What a weekend of incredible achievements
The ones that really stood out to me are:
Eluid Kipchoge running a 26.2 mile marathon course in under 2 hours.
Crossing the line in 1hr, 59 mins and 40 secs, cheered on by his pace team
Simone Biles becoming the most successful gymnast of all time with 25 medals, 18 of which are gold, from the world championships
Brigid Kosgei beating the women’s Marathon world record which has stood since 2003
Rhys McClenaghan being the first Irish Gymnast to reach the finals of the World Championships, and then he wins a Bronze mendal!
Rhys celebrating with his coach
If this doesn’t leave you inspired and feeling you could take on the world, I don’t what will?
Kipchoge, amongst all of the above is the special case. And his quote:
No human is limited
Is especially fitting.
It’s long been my opinion that we are limited only by our imagination, our mindset. Yes, of course there are genetic limits, there’s no way, at 6’1 and 100kg’s, that I could spring off the floor like the 4’8, 47kg Biles!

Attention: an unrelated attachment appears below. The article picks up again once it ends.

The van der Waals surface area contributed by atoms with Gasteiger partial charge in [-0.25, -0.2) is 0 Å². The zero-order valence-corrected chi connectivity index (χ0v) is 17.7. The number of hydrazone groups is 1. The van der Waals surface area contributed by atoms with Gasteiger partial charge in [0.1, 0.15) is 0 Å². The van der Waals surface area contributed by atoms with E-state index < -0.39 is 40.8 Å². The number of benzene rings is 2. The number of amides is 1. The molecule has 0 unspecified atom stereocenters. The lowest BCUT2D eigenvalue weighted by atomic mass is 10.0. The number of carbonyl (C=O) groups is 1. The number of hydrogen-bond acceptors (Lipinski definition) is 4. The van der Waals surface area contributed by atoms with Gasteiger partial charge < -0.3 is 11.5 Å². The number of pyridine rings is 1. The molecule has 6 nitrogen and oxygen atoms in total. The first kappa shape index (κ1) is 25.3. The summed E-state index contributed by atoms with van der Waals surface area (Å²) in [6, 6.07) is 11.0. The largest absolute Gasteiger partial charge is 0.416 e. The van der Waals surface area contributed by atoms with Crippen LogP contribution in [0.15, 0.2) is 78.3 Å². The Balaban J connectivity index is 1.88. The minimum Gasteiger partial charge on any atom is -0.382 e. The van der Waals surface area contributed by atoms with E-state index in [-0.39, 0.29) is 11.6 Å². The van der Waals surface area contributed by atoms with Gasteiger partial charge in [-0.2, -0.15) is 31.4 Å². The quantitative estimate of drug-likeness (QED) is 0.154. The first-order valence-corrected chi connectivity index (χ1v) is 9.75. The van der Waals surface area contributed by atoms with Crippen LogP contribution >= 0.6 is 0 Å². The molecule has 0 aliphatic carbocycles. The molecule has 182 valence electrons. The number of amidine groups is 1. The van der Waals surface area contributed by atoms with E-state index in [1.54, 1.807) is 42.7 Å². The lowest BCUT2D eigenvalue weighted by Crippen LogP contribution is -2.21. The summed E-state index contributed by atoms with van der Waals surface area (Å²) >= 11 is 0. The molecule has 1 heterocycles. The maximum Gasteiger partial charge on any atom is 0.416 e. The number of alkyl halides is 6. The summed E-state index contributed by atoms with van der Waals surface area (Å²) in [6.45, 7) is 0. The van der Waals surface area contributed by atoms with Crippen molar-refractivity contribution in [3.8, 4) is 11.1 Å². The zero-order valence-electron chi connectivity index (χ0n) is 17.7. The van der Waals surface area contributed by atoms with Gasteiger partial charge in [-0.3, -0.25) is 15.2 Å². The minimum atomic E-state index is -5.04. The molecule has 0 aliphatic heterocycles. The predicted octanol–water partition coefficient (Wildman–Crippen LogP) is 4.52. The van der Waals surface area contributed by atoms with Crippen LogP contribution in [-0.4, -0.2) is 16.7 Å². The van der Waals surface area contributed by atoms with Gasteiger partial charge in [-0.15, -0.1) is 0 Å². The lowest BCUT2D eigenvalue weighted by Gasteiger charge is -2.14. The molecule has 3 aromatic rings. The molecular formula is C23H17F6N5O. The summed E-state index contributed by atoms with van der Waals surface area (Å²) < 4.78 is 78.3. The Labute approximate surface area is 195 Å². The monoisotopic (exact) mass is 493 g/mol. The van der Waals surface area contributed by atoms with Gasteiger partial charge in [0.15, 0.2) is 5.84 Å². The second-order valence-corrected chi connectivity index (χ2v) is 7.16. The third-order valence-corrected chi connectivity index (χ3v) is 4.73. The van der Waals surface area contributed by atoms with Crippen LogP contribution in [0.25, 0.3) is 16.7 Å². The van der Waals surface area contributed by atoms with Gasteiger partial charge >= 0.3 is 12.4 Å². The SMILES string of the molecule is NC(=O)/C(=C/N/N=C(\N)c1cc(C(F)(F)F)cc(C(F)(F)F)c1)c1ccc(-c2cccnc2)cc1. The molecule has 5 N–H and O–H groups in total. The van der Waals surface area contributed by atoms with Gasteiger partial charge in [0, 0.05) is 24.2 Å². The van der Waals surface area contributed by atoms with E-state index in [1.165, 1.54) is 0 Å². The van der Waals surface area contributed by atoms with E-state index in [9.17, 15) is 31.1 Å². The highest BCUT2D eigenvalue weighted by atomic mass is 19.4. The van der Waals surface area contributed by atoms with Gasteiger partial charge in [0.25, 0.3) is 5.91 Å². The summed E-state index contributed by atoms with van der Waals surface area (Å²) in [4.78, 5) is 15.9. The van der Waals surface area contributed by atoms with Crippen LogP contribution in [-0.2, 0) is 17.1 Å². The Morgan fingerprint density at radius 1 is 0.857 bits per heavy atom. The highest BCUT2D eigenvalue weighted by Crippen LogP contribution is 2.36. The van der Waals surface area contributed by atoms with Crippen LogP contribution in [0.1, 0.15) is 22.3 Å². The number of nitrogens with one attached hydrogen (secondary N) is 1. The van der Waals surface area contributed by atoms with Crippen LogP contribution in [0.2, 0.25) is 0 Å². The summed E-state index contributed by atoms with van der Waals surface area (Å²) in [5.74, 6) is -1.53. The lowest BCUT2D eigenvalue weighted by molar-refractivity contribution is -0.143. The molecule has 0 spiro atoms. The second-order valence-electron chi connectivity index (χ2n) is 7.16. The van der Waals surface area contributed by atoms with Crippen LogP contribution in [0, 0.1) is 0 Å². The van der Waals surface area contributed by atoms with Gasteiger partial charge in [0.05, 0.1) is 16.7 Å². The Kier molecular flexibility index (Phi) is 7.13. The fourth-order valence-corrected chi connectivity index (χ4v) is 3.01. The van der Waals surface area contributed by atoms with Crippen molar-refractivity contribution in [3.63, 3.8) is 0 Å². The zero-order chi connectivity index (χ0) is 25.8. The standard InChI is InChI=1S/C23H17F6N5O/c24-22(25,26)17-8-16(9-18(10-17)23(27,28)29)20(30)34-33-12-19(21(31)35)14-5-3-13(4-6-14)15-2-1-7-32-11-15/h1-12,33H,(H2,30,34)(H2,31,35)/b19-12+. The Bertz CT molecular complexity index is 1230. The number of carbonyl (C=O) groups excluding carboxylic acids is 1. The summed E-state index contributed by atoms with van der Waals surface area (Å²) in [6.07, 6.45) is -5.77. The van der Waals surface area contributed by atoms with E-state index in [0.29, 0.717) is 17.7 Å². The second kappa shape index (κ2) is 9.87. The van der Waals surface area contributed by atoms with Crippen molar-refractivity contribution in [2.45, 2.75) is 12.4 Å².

Biles celebrating with her coach after becoming the greatest gymnast in history
And it’s been 20 years (and 20kg’s) since I ran at the speed Kipchoge is running, and even then I was exhausted at 10K, he did over 40Km’s!
Genetically I have limitations, I know this. I’m not built for gymnastics, and while I was a decent runner back in the day, I was no world beater.
But that didn’t ever stop me, nor should it stop you.
My last half marathon finished in 1hr 45issh, Kipchoge would have finished 45 minutes ahead of me!
There’s no reason I think of that can’t set sights on a goal, create a plan, and get after it.
Kipchoge attempted this time before and failed. Now, he’s done it, and I dare say it won’t be too long before he, or someone up coming, achieves this time under actual race conditions.
But the point is:
He attempted the unknown. He failed. He trained. He reattempted, now knowing more. He succeeded.
Simple. Not easy.
It doesn’t matter how many times you fail along the way. Go to google and check out gymnastic training, see how many times these graceful superhumans fall on the their faces in practice.
Those world championship routines are products of years of training, of falling off the bars, of mistiming landings, of repeated failures, each time learning, each time chipping away until we see the polished product at the end.
It’s a process. And that is what I’d like you to take from this.
It’s not about being the best.
It’s about being better than you were yesterday. And showing those around you what is possible.
No human is limited. Attitude is Everything.
And everything is trainable.